One of my and my big kids (6&8) favorite things to do is go on hiking adventures in the woods together.
Today was the first time I took Ellie, who turns 2 next week for a walk in the woods by herself, without the comfort of her stroller and the companionship of her father and older siblings.
You guys, the second she lost sight of the car she wanted to turn back.
I spent a good 5 minutes gently convincing me to follow me into the woods in between her asking where her brother, sister and father were.
Once she agreed to follow me, holding my hand, the farther in we got, the more unsure she became until she finally asked to be picked up.
We were in the middle of one of the most beautiful trails that we had been on as a family before, in the middle of a flock of hundreds of migrating songbirds and she kept looking back to see if she could see the car, and while I was mesmerized by the birdsong, all she seemed to be able to hear was the traffic beyond the trees.
How often are we like this? We are beckoned into wide open spaces of beauty and adventure only to look back to the comfort of the spaces we know. A dirty minivan vs. sunlight dancing in the trees. Four wheels and 7 seats vs thousands of songbirds fluttering overhead.
I hoisted babygirl onto my shoulders and I pointed upward. LOOK! Look at the mama squirrel and her babies in the hollow. Look at that one just two arms lengths from you chattering away. LOOK at all the birdies Ellie, listen. Look at the river dancing in the clearing ahead.
Then the moment we were both waiting for… that sweet little toddler gasp..
Mama! Me go down!
Mama, let’s run!
And we spent the rest of the hour wondering off the path and into the trees, picking flowers, investigating fallen branches, watching the water and flat on our backs enjoying the birds overhead.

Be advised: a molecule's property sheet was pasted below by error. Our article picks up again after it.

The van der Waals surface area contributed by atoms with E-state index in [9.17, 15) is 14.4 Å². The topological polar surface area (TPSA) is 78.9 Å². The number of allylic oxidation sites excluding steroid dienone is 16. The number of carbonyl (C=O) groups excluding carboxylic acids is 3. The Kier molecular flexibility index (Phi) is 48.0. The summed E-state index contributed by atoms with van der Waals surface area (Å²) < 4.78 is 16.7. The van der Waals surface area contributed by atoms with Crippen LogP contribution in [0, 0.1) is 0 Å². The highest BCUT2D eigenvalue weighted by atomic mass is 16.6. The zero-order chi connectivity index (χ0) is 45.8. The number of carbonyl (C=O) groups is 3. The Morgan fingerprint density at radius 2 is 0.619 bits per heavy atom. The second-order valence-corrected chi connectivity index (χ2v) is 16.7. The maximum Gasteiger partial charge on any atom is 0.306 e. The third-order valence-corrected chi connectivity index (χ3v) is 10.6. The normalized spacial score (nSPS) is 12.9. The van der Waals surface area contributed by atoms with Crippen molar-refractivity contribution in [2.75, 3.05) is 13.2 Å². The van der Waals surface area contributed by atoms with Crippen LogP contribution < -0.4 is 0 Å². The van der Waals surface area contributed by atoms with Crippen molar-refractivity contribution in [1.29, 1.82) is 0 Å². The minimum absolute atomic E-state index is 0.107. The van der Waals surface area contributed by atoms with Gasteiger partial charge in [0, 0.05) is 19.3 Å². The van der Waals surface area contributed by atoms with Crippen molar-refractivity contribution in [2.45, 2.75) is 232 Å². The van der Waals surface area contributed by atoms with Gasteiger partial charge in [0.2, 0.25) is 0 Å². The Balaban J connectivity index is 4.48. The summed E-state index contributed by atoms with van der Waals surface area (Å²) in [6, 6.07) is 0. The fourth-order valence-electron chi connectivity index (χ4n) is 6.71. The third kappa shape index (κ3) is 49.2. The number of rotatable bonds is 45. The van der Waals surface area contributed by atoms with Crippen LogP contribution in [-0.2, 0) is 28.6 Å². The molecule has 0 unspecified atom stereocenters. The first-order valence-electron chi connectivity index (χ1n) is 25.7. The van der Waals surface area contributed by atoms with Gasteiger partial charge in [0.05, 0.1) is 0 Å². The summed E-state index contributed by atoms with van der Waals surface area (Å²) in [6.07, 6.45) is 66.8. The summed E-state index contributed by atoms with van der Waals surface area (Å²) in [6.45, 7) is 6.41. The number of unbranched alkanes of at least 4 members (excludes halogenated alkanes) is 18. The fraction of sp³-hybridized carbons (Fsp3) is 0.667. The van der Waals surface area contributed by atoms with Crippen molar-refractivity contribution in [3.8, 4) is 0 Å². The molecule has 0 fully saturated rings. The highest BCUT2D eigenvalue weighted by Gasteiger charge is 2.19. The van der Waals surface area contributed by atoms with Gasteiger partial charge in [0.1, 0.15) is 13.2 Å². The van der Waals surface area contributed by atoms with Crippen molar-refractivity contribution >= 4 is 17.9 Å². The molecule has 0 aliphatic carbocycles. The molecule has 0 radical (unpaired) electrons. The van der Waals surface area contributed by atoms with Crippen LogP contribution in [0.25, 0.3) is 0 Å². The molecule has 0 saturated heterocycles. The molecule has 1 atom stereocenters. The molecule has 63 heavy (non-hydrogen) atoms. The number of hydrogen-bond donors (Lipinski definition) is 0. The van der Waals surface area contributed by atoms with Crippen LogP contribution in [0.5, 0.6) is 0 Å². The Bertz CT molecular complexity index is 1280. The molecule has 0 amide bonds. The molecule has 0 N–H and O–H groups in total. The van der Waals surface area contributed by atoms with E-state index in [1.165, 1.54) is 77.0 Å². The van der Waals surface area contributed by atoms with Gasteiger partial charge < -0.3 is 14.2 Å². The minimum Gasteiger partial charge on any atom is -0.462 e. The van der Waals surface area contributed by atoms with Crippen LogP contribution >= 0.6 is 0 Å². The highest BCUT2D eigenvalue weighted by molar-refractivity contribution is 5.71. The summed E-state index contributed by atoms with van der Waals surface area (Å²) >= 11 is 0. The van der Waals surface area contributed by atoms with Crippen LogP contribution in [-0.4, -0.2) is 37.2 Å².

At the end of our adventure I had to coerce her back into the car.
Friends, don’t mistake familiarity with destiny. Don’t get too attached to the minivans inside yourselves.
I am a human parent, need to recommit to my ideals on the REGULAR, and I choose to lovingly lead my daughter down pathways (although unfamiliar) that are for her good, her joy, and for her flourishing.
I was not angry that she was afraid, I was not upset by her attachment to what she knew. I did not disparage or judge her tentativeness. I just embraced her and invited her to trust me.
Some of you may feel led into the woods, past the point you’ve been before and without the people who usually go with you.
Just because all you can hear is the hum of the traffic beyond the trees, doesn’t mean thats all there is to hear. Listen.
You are not alone out there. You will not be left alone in there. If you need to, raise those arms and ask to be lifted up onto your fathers shoulders. Ask for some perspective. Ask him to show you things you are unable to see or hear from where you are.
You’ll be running out ahead of him, picking flowers and marveling at the beauty of your path soon enough.
Every Friday over in my free online community Healthy Boundaries for Heart-Centered Women, I host a live Q&A session where I dig into a question asked by one of the members. Last week, a member posed an incredible question about how to raise children with healthy boundaries.
My own children are only 8, 6 and 2. That means that I am nowhere near done with my own parenting journey, and while we can only hope we are on the right track, I expect that I will only really find out that we are when they reach adulthood if we did ok in this regard.
In many ways then, I am in the same boat as everyone else, figuring it out as I go along.
I do however think its important to realize that while our children learn from what we say to and teach them about life, and perhaps we will have many opportunities to impart wisdom to them as they grow older and their social lives get more complicated, we can lay the foundations for healthy boundaries for them now simply by being on our own journeys towards health and healthy boundaries.